He had met Lee at a bikini bar during a break from his relationship with a previous girlfriend. When Lee became pregnant, he took her to his family's fertility clinic in Lutz for a sonogram. His father, Dr. Stephen Welden, is an obstetrician-gynecologist, and stepmother Lenora Welden is a nurse practitioner. Andrew Welden had worked at the family's weight loss clinic in the same office complex when not attending classes at the University of South Florida.
Dr. Welden examined Lee, and his wife drew the young woman's blood, records show. Lee later told detectives she overheard the stepmother make an offer to the doctor's son: "Let me know if you still need those pills." The Weldens, through an attorney, have previously denied that claim.
A day after the clinic visit, Andrew Welden visited Lee with a bottle of pills labeled amoxicillin, a common antibiotic, court records show. He told her his father said she had an infection. But the bottle instead contained Cytotec, and the cramps came hard and fast.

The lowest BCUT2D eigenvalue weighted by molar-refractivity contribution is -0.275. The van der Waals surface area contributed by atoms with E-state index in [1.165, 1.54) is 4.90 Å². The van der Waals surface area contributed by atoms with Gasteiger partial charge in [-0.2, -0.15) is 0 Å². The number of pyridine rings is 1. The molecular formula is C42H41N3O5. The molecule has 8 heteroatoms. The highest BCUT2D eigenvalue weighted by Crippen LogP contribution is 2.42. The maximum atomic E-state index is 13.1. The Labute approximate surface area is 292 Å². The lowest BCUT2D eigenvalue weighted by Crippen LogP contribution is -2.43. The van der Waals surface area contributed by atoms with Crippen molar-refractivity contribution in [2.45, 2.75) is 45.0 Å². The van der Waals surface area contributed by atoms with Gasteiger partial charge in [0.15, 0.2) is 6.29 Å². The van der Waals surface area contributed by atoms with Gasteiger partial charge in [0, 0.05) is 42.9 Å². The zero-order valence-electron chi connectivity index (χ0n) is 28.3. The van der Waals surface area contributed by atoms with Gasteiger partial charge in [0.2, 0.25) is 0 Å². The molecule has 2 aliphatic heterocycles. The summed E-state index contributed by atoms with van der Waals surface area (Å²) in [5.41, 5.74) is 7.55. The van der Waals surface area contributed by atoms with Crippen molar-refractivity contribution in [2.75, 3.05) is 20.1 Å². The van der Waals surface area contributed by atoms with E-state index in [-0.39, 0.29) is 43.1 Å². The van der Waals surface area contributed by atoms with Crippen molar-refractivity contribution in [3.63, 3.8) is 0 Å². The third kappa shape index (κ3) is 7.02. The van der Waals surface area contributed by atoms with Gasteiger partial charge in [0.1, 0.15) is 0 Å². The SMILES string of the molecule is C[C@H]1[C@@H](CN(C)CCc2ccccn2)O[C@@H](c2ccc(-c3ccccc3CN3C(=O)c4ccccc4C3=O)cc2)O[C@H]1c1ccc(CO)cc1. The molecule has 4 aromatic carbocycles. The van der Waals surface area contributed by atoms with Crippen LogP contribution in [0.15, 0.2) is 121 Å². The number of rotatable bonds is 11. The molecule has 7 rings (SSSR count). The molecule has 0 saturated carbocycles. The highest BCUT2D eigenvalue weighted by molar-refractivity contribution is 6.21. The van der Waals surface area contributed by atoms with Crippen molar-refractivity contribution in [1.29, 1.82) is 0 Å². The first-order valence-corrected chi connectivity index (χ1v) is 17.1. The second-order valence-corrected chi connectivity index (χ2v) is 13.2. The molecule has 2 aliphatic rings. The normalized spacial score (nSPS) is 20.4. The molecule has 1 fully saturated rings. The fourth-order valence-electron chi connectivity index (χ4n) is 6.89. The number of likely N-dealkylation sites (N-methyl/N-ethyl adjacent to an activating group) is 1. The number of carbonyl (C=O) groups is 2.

He admitted to product tampering and mail fraud and was sentenced to 13 years and eight months in prison, starting at Oakdale Federal Correctional Institution in Louisiana.
That's where he met Morgan.
Morgan, now 49, doesn't believe in abortion, he says. When he found out about Welden's crime, he considered having nothing to do with him. It didn't last.
"He's got a heart. He's not a bad dude," Morgan said in an interview last week with the Tampa Bay Times. "He shouldn't be in prison. He should be in medical school."
As Welden opened up, Morgan asked questions. Why take the life of an unborn human? Why not just pay child support? That's what he would have done, Morgan said.
"My family said it wasn't an option," he recalls Welden telling him.
Morgan, whose conviction was for money laundering, came away with what he calls the "true story" about Lee's miscarriage. He speaks harshly of Welden's parents. He claims to know who helped Welden deceive Lee by providing a pill label, based on his conversations with Welden.
Ronald Bush, who represents Dr. Welden and Lenora Welden in the lawsuit, said he could not comment on ongoing litigation.